transpositions said...

I am submitting this post in the vein of contributing additional insight to an otherwise excellent article. Stated in "My System" is the following principle:

"the strategically and tactically correct advance of the pawn mass"

What Mr. Nimzovitch is talking about is that all 16 pawns and all of the pieces are involved in the 'pawn mass' principle.

Except for Mr. Nizovitch's My System I have never seen text that expressly states the principle.
Fragments of this principle are sallied forth by various authors in chess publications. Concepts such as pawns are usually strongest and coordinate best when they form "duos", attacking the base of the "pawn chain" is usually best, preparation of the "pawn break" is necessary in order to avoid it being too late or premature, or the--one quoted from Mr. Nimzovitch's book--the weakness in the "doubled pawn complex" is like a limp in a sitting man..., the process of "restrain, blockade and execute" the criminal, "prophylaxis" and many other examples. Individually these concepts are digestible bits of wisdom for the average player, but together they form the big picture, "the strategically and tactically correct advance of the pawn mass".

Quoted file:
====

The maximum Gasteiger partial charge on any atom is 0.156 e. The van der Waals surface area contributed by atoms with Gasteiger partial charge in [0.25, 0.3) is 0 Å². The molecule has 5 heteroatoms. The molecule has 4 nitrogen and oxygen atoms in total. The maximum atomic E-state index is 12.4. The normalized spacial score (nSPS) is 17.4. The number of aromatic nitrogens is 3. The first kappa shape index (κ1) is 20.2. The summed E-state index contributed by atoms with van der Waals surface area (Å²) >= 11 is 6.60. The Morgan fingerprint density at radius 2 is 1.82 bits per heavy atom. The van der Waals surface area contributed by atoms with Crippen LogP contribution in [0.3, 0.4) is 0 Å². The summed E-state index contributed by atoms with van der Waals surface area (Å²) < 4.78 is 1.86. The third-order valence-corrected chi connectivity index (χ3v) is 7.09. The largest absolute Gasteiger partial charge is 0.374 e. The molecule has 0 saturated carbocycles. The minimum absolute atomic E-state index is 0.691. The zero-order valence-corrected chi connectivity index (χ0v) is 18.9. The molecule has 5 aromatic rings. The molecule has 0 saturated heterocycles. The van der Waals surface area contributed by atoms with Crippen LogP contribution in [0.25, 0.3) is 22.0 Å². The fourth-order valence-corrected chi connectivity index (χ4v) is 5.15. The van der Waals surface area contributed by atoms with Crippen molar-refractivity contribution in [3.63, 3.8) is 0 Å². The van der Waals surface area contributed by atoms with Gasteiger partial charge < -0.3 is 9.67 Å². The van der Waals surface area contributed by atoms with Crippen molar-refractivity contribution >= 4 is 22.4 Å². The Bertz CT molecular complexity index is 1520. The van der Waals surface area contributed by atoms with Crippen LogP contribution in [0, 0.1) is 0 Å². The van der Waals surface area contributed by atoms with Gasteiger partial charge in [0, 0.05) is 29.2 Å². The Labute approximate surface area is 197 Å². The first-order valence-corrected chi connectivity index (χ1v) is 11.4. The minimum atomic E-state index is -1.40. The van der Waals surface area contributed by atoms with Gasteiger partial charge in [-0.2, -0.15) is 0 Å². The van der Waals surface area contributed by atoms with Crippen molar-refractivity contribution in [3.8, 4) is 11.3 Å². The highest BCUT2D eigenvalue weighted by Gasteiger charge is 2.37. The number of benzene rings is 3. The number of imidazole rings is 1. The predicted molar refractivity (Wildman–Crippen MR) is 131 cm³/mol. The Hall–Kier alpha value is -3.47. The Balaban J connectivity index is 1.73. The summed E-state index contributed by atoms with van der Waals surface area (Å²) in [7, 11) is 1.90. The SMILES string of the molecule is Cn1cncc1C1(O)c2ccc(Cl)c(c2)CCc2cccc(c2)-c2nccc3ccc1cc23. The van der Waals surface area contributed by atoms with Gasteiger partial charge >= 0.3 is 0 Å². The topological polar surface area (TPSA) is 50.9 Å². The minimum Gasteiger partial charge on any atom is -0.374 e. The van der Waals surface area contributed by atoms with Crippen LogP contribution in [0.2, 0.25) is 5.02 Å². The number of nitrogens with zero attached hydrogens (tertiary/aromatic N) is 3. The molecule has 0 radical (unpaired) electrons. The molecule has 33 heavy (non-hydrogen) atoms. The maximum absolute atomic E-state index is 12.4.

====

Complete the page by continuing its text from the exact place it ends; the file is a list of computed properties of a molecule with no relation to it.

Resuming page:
For your target readership simply stating the principle is sufficient to give them the overarching idea that ties all of the smaller concepts together.

You use the word "counterintuitive" in your article and in your post. A concept or methodology is counterintuitive when the individual's overall understanding is incomplete. As soon as the comprehensive prespective(big picture)idea is introduced, instantly clarity hits you in the face. Then it's just common sense. My favorite example of this comes from physics. There are billions of people on this planet walking around with "absolutists" Newtonian principles firmly entrenched in their subconscious and conscious minds. To prove this a simple question will suffice: 'If the planetary system consisted of only the Sun and the Earth(no Moon) and the Sun suddenly disappeared, how long would it be before planet Earth would stop following its elliptical orbit and begin traveling in a straight line?' The answer you will get from almost every one is, "Immediately". The reason for this answer is our common sense hasn't caught up with Einstein's Theory of Relativity regarding gravity. The correct answer is, "a little over 8 minutes". I am reasonably certain that you knew the correct answer and why that is. But, returning to the idea of the "advance of the pawn mass"; armed with the knowledge of this principle many players will no longer see certain moves as counterintuitive.